I only ask, because I find myself debating the accelerated vs. organic training paths myself as I consider IFR / COM / MEL / CFI tickets (hopefully!) in my future.

  2. Stephen Force (Steve Tupper) says:

    You raise an excellent point. I actually did not expect to be a fully-competent multi guy when I finished. As Kent of The Pilotcast said when I asked him how competent I should expect to become in the program, Kent said, “It’ll get you through the checkride, but it won’t make you a multi-engine pilot.”

    I don’t consider myself a multi-engine pilot in the sense that I would expect to need more seasoning (10-20 hours) before being genuinely comfortable in the airplane. As an example, we all know that a person can become PTS-compliant for the private certificate in a lot less than 35 or 40 hours, but the time requirement also allows the student to see stuff. To have things happen to them. It really is “experience.” The same thing applies to multi-engine flying. Although I’m a grown-up now with almost 200 hours grand total, I’d feel more confident after having gotten the rating a little moist with some more dual.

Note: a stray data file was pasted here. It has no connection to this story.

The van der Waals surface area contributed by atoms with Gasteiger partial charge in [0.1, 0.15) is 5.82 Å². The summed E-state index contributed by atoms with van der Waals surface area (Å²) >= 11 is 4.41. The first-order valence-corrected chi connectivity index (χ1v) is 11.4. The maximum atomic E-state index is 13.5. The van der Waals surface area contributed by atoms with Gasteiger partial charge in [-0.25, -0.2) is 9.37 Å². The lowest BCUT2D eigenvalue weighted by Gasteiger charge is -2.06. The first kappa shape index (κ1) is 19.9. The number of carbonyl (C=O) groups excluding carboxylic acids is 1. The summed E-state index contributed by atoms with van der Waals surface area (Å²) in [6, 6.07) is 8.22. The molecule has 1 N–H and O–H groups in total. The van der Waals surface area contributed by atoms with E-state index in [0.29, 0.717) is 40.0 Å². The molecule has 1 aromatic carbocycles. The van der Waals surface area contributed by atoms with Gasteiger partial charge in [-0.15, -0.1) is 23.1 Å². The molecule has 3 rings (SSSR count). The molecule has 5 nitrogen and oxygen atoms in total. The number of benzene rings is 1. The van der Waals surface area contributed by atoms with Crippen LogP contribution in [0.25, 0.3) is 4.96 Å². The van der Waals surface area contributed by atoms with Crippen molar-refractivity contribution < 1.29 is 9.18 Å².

Further, this rating’s purpose is to qualify me to train for the SIC type rating in the DC-3 (now scheduled for May 23-25 in Griffin, Georgia). It’s a step on the road to the grand adventure in May.